My husband read the book because I could not stop talking about it. We disagree completely on why Robert Peace chose to be drug dealer rather than a genius scientist who cures cancer or wins a Nobel Prize—possibilities that do not seem entirely fanciful given his ac-ademic prowess and his passion for science. My husband views Robert as a tragic Greek fig-ure, someone who was on the brink of greatness but whose personal flaws and weaknesses ulti-mately got the best of him. Some of the people who knew Robert best apparently have a similar view; they think that he couldn’t shake his dream of being “the Man,” making it big without the hard work and discipline that is required of a more traditional path.
None of those views sit right with me. Robert Peace was about as hard-working and disciplined as they come. And he showed no great interest in wealth or “bling.” He sold mari-juana for pragmatic reasons—to make money to pay for school, support his mother, buy stuff he thought he needed, save for the future, and fund legitimate business ventures. I cannot pretend to know why Robert Peace chose the path he did, and it is entirely possible that he, himself, would not have been able to answer the “why” question even if he had been asked moments before he was killed. But I suspect the why had more to do with his virtues than his vices.
Yet Robert did not want to leave anyone behind. Above all things, he was loyal. He was loyal to his father who was serving time in prison for murder. He was loyal to his family, to his friends, to his neighborhood. He did not want to go on ahead. He wanted to make it with them, and be one of them. If he was going to make it big, he wanted it to make it with the people he loved.
But we, as a society, will not allow for that. Only a chosen few are allowed to escape from the ‘hood, and when they have their chance to make a break for it, they’re supposed to do it alone. They’re supposed to run away from their old neighborhood, away from their old friends, and become someone new—someone who likes socializing with other Ivy Leaguers and chatting about vacation destinations, private schools, and career paths. But that wasn’t Robert. Robert preferred to eat with the cafeteria workers rather than with his classmates at Yale. He felt he belonged to them. He didn’t respect or admire the over-privileged, spoiled kids at Yale; he resented them. He did not want to become them. He was open-hearted and able to make friends with anyone – and he did make many friends at Yale – but who he really loved, who he really cared about, could be found in his old neighborhood. He knew who he was when he came home; everything else was foreign, everywhere else he was fronting.
If there was some path to great “success” that could’ve included his old friends and his old world – one that did not require him to abandon his core identity and all that mattered most – I believe Robert would be alive today. I cannot prove this. And I will confess that my views are influenced by the young people that I have mentored over the years, young folks that I’ve tried to persuade to leave the ‘hood but wouldn’t or couldn’t. I remember once talking with other mentors about how frustrated we were that so many kids “kept returning to the block” or “kept running with the same crowd” when opportunity existed elsewhere. But now I see that the impulse to return and to leave no one behind – not childhood friends, not aunts or cousins or un-cles – may reflect more virtue than vice. It might be love. That is not to say that Robert did not have major flaws. We all do. But something more than character flaws killed him.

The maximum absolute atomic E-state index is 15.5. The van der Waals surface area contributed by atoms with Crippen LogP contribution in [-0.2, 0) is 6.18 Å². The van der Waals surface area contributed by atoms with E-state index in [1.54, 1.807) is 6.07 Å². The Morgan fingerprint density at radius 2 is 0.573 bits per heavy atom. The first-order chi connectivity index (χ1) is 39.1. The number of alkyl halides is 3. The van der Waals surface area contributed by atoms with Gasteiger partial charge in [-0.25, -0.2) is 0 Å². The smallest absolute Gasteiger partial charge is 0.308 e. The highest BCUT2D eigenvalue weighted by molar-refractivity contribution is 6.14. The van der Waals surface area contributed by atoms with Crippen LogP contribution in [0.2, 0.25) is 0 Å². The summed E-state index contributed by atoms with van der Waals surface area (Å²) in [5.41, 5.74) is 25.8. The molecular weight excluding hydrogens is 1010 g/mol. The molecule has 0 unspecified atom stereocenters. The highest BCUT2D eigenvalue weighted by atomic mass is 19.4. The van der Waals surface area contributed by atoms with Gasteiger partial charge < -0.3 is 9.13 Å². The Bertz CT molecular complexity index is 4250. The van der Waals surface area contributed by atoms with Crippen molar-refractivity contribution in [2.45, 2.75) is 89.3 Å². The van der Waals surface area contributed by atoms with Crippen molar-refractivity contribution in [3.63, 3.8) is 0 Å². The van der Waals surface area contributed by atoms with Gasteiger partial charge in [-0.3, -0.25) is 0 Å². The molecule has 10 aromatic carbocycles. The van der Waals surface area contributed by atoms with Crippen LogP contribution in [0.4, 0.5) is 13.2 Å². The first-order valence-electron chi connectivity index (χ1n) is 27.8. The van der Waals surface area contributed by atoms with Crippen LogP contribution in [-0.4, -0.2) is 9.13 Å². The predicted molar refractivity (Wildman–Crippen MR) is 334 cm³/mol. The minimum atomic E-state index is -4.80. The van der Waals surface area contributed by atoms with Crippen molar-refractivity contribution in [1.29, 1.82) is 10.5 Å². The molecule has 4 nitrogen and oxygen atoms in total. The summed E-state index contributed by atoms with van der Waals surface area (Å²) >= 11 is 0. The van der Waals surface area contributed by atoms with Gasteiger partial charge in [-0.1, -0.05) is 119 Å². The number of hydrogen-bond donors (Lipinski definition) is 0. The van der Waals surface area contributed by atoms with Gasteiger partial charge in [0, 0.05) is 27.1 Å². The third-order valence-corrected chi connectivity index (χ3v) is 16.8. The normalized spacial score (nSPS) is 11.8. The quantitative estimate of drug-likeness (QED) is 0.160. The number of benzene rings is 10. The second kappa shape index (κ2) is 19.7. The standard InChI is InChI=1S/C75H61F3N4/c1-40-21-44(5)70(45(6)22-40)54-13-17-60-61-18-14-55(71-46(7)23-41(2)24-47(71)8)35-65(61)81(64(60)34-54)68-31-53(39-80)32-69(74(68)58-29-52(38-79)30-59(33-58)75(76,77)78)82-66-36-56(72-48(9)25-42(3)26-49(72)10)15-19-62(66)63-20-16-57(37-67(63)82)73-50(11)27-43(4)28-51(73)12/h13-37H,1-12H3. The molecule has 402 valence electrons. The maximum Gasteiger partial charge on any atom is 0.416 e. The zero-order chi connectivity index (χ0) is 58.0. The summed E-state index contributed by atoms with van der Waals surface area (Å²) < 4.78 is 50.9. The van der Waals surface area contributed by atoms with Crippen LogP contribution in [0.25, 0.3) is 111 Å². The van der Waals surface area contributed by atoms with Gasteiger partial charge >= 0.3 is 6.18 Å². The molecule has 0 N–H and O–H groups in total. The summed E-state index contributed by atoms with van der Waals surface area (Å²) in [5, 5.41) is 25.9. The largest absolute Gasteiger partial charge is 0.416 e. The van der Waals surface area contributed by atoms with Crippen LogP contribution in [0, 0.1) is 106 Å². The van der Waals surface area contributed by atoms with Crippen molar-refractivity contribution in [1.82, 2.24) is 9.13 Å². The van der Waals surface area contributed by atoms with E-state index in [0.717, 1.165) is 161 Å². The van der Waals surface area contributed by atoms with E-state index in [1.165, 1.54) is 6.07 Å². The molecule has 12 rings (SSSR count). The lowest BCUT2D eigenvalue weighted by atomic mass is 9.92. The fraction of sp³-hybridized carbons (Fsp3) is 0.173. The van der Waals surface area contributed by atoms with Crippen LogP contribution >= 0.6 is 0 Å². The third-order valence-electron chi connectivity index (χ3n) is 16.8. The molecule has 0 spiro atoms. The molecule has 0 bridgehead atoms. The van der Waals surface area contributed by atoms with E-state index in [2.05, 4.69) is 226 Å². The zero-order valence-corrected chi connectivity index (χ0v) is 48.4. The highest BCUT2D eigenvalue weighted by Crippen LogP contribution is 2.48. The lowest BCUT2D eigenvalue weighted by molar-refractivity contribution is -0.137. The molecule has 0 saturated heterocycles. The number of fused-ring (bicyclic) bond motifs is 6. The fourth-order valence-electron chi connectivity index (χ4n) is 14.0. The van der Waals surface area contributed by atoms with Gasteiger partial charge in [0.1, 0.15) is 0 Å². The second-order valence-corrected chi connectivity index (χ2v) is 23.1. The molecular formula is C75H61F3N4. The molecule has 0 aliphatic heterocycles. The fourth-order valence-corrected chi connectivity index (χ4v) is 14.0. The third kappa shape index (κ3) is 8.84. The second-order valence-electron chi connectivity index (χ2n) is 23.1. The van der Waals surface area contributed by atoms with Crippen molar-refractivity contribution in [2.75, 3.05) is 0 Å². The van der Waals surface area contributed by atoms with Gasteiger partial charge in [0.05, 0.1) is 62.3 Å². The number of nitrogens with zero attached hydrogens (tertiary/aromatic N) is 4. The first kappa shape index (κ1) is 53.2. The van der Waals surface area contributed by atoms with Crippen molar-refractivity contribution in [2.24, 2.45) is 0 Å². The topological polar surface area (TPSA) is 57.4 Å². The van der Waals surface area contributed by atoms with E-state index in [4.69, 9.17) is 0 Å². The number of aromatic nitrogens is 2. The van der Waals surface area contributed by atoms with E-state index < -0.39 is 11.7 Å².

This is a beautifully simple book. It does not preach; it offers no answers. But it raises many questions I believe we should be asking ourselves, including why we afford only a tiny number of young people in certain communities defined by race and class an opportunity to live their dreams, and require, as the price for their ticket, leaving behind the very people and places and identities that have given their lives meaning.
Robert’s friend Oswaldo lost his mind—literally—as he struggled to make the transi-tion from his segregated, ghettoized community to the halls of Yale. This story ends with Os-waldo surviving his institutionalization in a mental ward and going on to be a “success,” while Robert is shot and killed in a house with his best friends, all of whom were scheming and dreaming of making it together somehow. Read this extraordinary book and decide for yourself who or what killed Robert Peace. I am fairly certain that more of us are to blame than Robert and the man who pulled the trigger.